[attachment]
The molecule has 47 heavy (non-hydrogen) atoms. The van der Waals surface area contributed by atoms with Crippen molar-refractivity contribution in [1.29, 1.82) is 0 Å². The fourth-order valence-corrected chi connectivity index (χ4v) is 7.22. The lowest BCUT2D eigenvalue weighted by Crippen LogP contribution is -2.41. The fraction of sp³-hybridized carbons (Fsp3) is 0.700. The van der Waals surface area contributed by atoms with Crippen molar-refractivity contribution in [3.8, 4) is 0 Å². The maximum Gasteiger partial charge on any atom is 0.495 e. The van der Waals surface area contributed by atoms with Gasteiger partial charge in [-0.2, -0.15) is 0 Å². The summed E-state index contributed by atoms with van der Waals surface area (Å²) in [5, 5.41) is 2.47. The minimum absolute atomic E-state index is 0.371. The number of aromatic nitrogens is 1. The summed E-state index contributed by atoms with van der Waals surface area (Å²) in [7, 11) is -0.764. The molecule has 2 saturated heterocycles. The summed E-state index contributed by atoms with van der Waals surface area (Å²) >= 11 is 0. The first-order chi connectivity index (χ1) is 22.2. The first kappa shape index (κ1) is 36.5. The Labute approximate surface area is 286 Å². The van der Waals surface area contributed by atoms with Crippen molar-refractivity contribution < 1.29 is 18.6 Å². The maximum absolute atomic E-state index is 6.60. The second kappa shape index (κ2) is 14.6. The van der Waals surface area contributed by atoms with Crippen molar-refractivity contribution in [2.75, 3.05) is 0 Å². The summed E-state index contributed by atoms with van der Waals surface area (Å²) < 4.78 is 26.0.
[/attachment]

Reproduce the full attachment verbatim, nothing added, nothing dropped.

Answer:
The molecule has 47 heavy (non-hydrogen) atoms. The van der Waals surface area contributed by atoms with Crippen molar-refractivity contribution in [1.29, 1.82) is 0 Å². The fourth-order valence-corrected chi connectivity index (χ4v) is 7.22. The lowest BCUT2D eigenvalue weighted by Crippen LogP contribution is -2.41. The fraction of sp³-hybridized carbons (Fsp3) is 0.700. The van der Waals surface area contributed by atoms with Crippen molar-refractivity contribution in [3.8, 4) is 0 Å². The maximum Gasteiger partial charge on any atom is 0.495 e. The van der Waals surface area contributed by atoms with Gasteiger partial charge in [-0.2, -0.15) is 0 Å². The summed E-state index contributed by atoms with van der Waals surface area (Å²) in [5, 5.41) is 2.47. The minimum absolute atomic E-state index is 0.371. The number of aromatic nitrogens is 1. The summed E-state index contributed by atoms with van der Waals surface area (Å²) in [7, 11) is -0.764. The molecule has 2 saturated heterocycles. The summed E-state index contributed by atoms with van der Waals surface area (Å²) >= 11 is 0. The first-order chi connectivity index (χ1) is 22.2. The first kappa shape index (κ1) is 36.5. The Labute approximate surface area is 286 Å². The van der Waals surface area contributed by atoms with Crippen molar-refractivity contribution < 1.29 is 18.6 Å². The maximum absolute atomic E-state index is 6.60. The second kappa shape index (κ2) is 14.6. The van der Waals surface area contributed by atoms with Crippen molar-refractivity contribution in [2.75, 3.05) is 0 Å². The summed E-state index contributed by atoms with van der Waals surface area (Å²) < 4.78 is 26.0.